Welcome to British Isles Friday! British Isles Friday is a weekly event for sharing all things British and Irish — reviews, photos, opinions, trip reports, guides, links, resources, personal stories, interviews, and research posts. Join us each Friday to link your British and Irish themed content and to see what others have to share. The link list is at the bottom of this post. Pour a cup of tea or lift a pint and join our link party!
Last week, I looked at how the countries on the British Isles are currently dealing with the coronavirus. Heather reviewed Molly by Colin Butcher, subtitled “The True Story of the Amazing Dog Who Rescues Cats.”
Book: Isadora Moon Goes to School, Goes Camping, Goes to the Ballet, Goes on a Field Trip, and Saves the Carnival by Harriet Muncaster
Genre: Children’s books
Publisher: Random House Children’s Books in the US (originally Oxford University Press)
Publication date: 2016 to 2018
Source: Print books from the library
Summary: Isadora Moon is half-vampire and half-fairy. Her dad, the vampire Count Bartholomew Moon, loves the night and red food. Her mother, the fairy Countess Cordelia Moon, loves the daytime and nature. Isadora has to find her own way and, often, she does it the company of human friends, the children in her neighborhood.
Thoughts: Isadora Moon, in spite of her unusual heritage, does many of the things that I imagine typical British children do — vacation at the beach, visit a castle on a field trip, and attend a carnival (called a ‘fair’ in the British edition). The books are equal parts glitter and goth. The stories aren’t scary at all — well, there’s that one time that a ghost shows up, but Isadora Moon finds a way to include him in the fun, too.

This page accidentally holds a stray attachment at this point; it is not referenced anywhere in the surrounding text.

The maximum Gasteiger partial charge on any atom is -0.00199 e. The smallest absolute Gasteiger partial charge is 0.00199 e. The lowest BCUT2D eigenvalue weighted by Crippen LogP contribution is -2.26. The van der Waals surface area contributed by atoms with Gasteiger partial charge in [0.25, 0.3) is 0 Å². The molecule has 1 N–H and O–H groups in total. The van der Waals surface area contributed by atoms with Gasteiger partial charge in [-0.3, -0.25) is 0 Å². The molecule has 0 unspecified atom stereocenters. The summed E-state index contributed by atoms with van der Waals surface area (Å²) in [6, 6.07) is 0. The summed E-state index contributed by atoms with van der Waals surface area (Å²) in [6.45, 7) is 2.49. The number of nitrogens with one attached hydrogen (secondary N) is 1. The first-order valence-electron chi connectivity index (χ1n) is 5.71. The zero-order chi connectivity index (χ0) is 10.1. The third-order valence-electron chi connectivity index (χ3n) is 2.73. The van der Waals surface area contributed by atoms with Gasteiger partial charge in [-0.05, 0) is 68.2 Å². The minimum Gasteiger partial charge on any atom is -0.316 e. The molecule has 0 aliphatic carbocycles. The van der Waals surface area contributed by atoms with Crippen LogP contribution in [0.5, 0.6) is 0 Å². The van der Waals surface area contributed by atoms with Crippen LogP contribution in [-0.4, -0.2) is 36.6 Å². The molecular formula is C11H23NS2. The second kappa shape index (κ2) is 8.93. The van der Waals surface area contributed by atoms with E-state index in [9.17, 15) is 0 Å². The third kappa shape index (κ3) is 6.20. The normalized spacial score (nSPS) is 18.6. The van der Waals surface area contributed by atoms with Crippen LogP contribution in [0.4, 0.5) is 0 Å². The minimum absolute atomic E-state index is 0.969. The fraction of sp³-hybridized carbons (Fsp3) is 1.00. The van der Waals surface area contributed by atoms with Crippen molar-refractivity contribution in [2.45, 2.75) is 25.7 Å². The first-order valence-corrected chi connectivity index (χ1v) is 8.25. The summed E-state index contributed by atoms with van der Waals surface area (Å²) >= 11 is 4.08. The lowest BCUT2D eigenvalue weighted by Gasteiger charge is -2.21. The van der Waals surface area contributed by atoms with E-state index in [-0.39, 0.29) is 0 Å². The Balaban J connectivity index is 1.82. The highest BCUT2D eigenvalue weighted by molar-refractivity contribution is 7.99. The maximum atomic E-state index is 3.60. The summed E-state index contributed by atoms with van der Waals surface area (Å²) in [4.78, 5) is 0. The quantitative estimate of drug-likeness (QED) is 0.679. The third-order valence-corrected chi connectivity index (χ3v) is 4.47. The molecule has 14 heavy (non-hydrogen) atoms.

My favorite is Isadora Moon Goes on a Field Trip because it’s a trip to a castle. I just did a search for ‘castle’ on my blog and got a 179 results. I like castles!
Appeal: This series is charming, without being sickly sweet. Children who like fairies and flowers, will enjoy these books. So will kids who are skeptical of fairies but intrigued by vampires.
These are meant to be chapter books for early readers, but I learned about them from a friend who used them as read-aloud books for a five-year-old. There are plenty of fun illustrations (in pink and black) to make that work well. Children will enjoy the adventures of Isadora and her friends. Adults will get a kick out of the clever ways that vampire and fairy lore are combined and made appropriate for children.
My library had the five books that I listed above. There are eleven books, so far, in the series according to the author’s website. That’s where I learned that Harriet Muncaster was born in Saudia Arabia, grew up in Hitchin (a market town in Hertfordshire), and currently lives in rural Bedfordshire, England.
Have you read any of the Isadora Moon books? What did you think?